The biological analogy of “mutation” is a good one, for this change, according to the Theosophical view, will mark a fundamental alteration in the inter-relation of the principles of man’s psychic organism. One of its results will be general recognition that man is not merely a physical being, but is more essentially an embodied mind, embodied feelings, hopes, aspirations and desires. These principles, in the cycle to come, will be acknowledged as the primary attributes of human beings, and the orbits of scientific and religious investigation will thus attain new orientation. But, as with every re alignment of the evolutionary forces, an epoch of confusion, of false starts and misguided attempts to anticipate the course of natural development, will inevitably precede the final adjustment of the race to this new period of human growth and self-expression. 

Destruction and failure will seem to be predominant characteristics of the cycle, and despair the watchword of the many. For those whose horizons are circumscribed to the past, whose philosophies are rigidly committed to the old assumptions of western civilization, the change will seem to mark the “end of the world,” and indeed it will, for them. Like the dreamer too suddenly awakened from his slumber, like the miser impoverished by a single miscalculation, like the child called upon to be and act as a man when he has neither the knowledge, nor the courage nor the strength, the opening of this new vista in human afiairs will drive many into the current of efilux, where they will cling to the shattered fragments of the past as the only symbol they know of the life that was. 

But for others, the epoch will be recognized as a mighty challenge to their moral resources and their self-reliance. The ascending torch of human intelligence will meet the intenser flame of egoic divinity in its descent to a more complete participation in the life on earth. An age of builders will dawn, of educators and healers, without pre cedent or comparison in the history of present humanity. This is the message and the prophecy of Theosophy, brought to the world to lighten the way to the “new order of ages,” and to ease the travail of its birth.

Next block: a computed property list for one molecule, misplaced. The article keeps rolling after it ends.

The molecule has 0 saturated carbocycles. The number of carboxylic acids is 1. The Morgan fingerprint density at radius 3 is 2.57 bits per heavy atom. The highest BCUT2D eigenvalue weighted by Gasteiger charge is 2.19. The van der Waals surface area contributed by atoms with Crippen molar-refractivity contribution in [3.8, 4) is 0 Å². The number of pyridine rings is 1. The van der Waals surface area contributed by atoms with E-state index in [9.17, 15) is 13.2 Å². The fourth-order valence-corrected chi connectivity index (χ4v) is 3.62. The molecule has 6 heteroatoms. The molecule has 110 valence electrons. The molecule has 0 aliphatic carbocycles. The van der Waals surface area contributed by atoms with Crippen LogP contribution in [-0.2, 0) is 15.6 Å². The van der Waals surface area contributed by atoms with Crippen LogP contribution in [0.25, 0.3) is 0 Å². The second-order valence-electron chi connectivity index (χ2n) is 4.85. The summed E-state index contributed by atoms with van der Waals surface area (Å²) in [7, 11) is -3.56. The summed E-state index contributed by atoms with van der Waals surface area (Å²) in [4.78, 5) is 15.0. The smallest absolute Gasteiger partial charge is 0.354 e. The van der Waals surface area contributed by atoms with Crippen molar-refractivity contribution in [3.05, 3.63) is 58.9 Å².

Hence the warnings, the strict injunctions of the Teacher, H. P. Blavatsky. She took no morbid delight in spreading a Jeremiad doctrine of fear and retribution. She but repeated what she knew of the eternal law of cycles, upraised and proclaimed out of the lore of the perfected men of the race, whose wisdom and practical knowledge of cyclic evolution alone can bring humanity through the terrible dangers of the transition age. Speaking to American theoso phists of the last century, she told of these dangers, and of the opportunities for service that are unfolding in the present: 

As the preparation for the new cycle proceeds, as the fore-runners of the new sub-race make their appearance on the American con tinent, the latent psychic and occult powers in man are beginning to germinate and grow. . . . Your position as the fore-runners has its own special perils as well as its special advantages. Psychism, with all its allurements and all its dangers, is necessarily developing among you, and you must beware lest the Psychic outrun the Manasic and Spiritual development. Psychic capacities held perfectly under con trol, checked and directed by the Manasic principle, are valuable aids in development. But these capacities running riot, controlling instead of controlled, using instead of being used, lead the Student into the most dangerous delusions and certainty of moral destruction. Watch therefore carefully this development, inevitable in your race and evolution-period so that it may finally work for good and not for evil; and receive, in advance, the sincere and potent blessings of Those whose good-will will never fail you, if you do not fail your selves. . . . Theosophy alone can save the Western world from that selfish and unbrotherly feeling that now divides race from race, one nation from the other; and from that hatred of class and social considera tions that are the curse and disgrace of so-called Christian peoples. Theosophy alone can save it from sinking entirely into that mere luxurious materialism in which it will decay and putrefy as civiliza tions have done. In your hands, brothers, is placed in trust the wel fare of the coming century; and great as is the trust, so great is also the responsibility.